Re: Future Muds

From: Tony Robbins (
Date: 04/05/01

>         If I were to guess, I'd say that a graphical mud IS the next step.
> There's only 2 major hurdles in our way;
>         1) We need someone to build one, and a client, that's not based on
> a currently existing commercial system.  Ie, something as simple and
> direct as circle is.  Don't forget multiplatform issues (SDL?)

I've been hearing a lot about SDL lately, and most of it has been good.
Loki Games, I believe it was, has been porting games with it for quite a
while, with impressive results.

Multi-platform is mission critical to me on the client end.  I wonder if
it's time to start recruiting people to work on the various aspects of

>         2) We need tools to maniuplate the new data formats.
>  I'd guess that someone could crank out a basic client (maybe not 3d, but
> at least tile based) in a week or two.  That leaves the the tools.  I rate
> the tools as a higher requirement, in the same way that people value
> Oasis, or other online editors.  After all, builders for a graphical mud
> are going to be on the same technical level as those of a text mud -
> perhaps just a bit more familiar with computer-based art.  We need
> something for them to fill the new worlds with.

That would be awfully impressive.  Of course, I've never touched SDL, or
graphical programming in general.  I'm going to start looking into it,

>         The question I wanted to ask was which SORT of graphical mud would
> we be looking at?  I think a simple 2-d/3-d environment would be the
> easiest (ie, really 2-d tile based, like checkers, but you look at it from
> a 60+ degree angle, so it appears that the people are interacting in 3-d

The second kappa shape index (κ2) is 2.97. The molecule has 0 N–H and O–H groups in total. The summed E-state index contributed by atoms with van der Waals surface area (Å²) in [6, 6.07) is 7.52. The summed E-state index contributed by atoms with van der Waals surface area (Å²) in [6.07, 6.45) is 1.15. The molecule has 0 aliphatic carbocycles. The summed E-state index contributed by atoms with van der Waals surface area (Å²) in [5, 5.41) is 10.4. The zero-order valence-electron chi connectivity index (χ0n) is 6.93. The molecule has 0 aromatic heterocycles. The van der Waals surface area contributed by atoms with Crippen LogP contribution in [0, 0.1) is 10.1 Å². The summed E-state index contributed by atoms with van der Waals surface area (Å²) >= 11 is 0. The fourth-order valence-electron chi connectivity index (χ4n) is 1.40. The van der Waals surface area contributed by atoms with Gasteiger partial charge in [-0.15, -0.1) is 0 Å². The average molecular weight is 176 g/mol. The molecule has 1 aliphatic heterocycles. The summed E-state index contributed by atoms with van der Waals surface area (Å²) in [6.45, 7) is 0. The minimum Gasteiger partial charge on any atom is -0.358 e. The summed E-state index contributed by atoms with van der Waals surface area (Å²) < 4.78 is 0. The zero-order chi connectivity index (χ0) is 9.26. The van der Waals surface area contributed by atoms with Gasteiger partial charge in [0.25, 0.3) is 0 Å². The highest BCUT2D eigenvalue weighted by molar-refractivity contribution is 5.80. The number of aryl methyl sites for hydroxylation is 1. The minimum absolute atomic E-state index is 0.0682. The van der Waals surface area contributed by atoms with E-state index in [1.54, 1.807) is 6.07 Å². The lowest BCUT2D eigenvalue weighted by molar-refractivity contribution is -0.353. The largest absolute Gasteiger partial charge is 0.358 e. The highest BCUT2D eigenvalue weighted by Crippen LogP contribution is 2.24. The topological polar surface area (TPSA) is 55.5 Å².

> space.  Think of simcity, or ?ultima online?

This is basically what Diablo, Ultima Online (I played that for about 3
days), and Furcadia (probably the only consideration of a 'free' graphical
MUD right now, that I know of) use.  It's what I'd imagine using, because if
you think about 3D games, a la Counter-Strike and Quake, it takes months of
massive cooperation to get SMALL worlds available.

I remember playing Ultima 7, turning on a hack, and building quite quickly
by dragging resources around me and building stuff out of it.

I'm sure we (meaning interested people in general) could establish a team
that could do that.

>         I don't tend to enjoy, as much, a FPS-like interface, like
> everquest.  Aside from that - and you can correct me if I'm wrong - you
> have to make actual 3-d models, pretty much ugly polygon based things, and
> it looks horid and what do you get in the end?  You get the ability to use
> the terrain to show elevation... and ..bleh. everything still looks
> crappy.

EverCrack (as the game's addicts call it, I have not played it) looks
disgusting, IMHO.  An ex-co-worker of mine liked the game a lot and upgraded
his GeForce up to one of the new GeForce 2 DDR cards along with a new
computer system in general, dedicated mainly to playing that game.  Having
looked at the graphics on the back of the box, it definitely would not be
worth all that, as the graphics are pitiful to say the best.  Of course,
said co-worker would also come in on Monday and tell us about the
all-nighter he pulled waiting for X object to respawn on Y creature at Z
location, just sitting there for hours.  He quit his job, ditched his wife,
and went to Arizona to be with some girl from EverQuest soon later.  He was
my boss; I now have his job.

That all aside, the limitations of graphical MUDs can be isolated as
follows: the world itself, being relatively static, lends itself well to
graphics.  However, spells (i.e., adding) would be more of a chore, and
combat would have to be carefully worked out.  Diablo-esque (which is
similar to the Ultima system in general) is fun, but means that you're
hack-and-slash forever.  See the other popular thread on that for more info.

It sounds like a lot of work to emulate one of the Free Ultima Online
servers, which use the same client as UO.


   | FAQ: |
   | Archives: |

This archive was generated by hypermail 2b30 : 12/05/01 PST